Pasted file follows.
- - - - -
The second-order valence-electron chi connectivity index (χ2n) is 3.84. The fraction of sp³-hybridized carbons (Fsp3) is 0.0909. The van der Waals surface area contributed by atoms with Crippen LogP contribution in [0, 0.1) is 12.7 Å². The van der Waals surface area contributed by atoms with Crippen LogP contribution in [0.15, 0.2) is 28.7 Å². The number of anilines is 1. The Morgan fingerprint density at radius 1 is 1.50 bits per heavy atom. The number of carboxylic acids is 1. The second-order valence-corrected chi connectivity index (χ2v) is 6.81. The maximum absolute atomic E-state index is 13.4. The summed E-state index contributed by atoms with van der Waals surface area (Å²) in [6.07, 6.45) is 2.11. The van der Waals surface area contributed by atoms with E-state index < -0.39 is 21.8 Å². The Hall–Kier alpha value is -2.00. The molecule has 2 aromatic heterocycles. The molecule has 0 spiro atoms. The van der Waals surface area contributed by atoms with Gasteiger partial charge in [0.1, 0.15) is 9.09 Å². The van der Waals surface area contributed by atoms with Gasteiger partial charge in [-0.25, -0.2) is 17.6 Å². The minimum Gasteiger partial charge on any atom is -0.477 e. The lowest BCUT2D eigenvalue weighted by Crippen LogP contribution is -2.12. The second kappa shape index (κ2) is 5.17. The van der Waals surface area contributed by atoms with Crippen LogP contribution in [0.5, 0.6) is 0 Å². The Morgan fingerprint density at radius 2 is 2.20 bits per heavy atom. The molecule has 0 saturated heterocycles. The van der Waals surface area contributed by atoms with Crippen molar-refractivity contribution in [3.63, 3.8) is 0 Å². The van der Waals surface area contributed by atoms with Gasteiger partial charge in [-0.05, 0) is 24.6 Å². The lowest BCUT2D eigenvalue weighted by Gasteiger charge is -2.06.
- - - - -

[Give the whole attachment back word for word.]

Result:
The second-order valence-electron chi connectivity index (χ2n) is 3.84. The fraction of sp³-hybridized carbons (Fsp3) is 0.0909. The van der Waals surface area contributed by atoms with Crippen LogP contribution in [0, 0.1) is 12.7 Å². The van der Waals surface area contributed by atoms with Crippen LogP contribution in [0.15, 0.2) is 28.7 Å². The number of anilines is 1. The Morgan fingerprint density at radius 1 is 1.50 bits per heavy atom. The number of carboxylic acids is 1. The second-order valence-corrected chi connectivity index (χ2v) is 6.81. The maximum absolute atomic E-state index is 13.4. The summed E-state index contributed by atoms with van der Waals surface area (Å²) in [6.07, 6.45) is 2.11. The van der Waals surface area contributed by atoms with E-state index < -0.39 is 21.8 Å². The Hall–Kier alpha value is -2.00. The molecule has 2 aromatic heterocycles. The molecule has 0 spiro atoms. The van der Waals surface area contributed by atoms with Gasteiger partial charge in [0.1, 0.15) is 9.09 Å². The van der Waals surface area contributed by atoms with Gasteiger partial charge in [-0.25, -0.2) is 17.6 Å². The minimum Gasteiger partial charge on any atom is -0.477 e. The lowest BCUT2D eigenvalue weighted by Crippen LogP contribution is -2.12. The second kappa shape index (κ2) is 5.17. The van der Waals surface area contributed by atoms with Crippen LogP contribution in [0.5, 0.6) is 0 Å². The Morgan fingerprint density at radius 2 is 2.20 bits per heavy atom. The molecule has 0 saturated heterocycles. The van der Waals surface area contributed by atoms with Crippen molar-refractivity contribution in [3.63, 3.8) is 0 Å². The van der Waals surface area contributed by atoms with Gasteiger partial charge in [-0.05, 0) is 24.6 Å². The lowest BCUT2D eigenvalue weighted by Gasteiger charge is -2.06.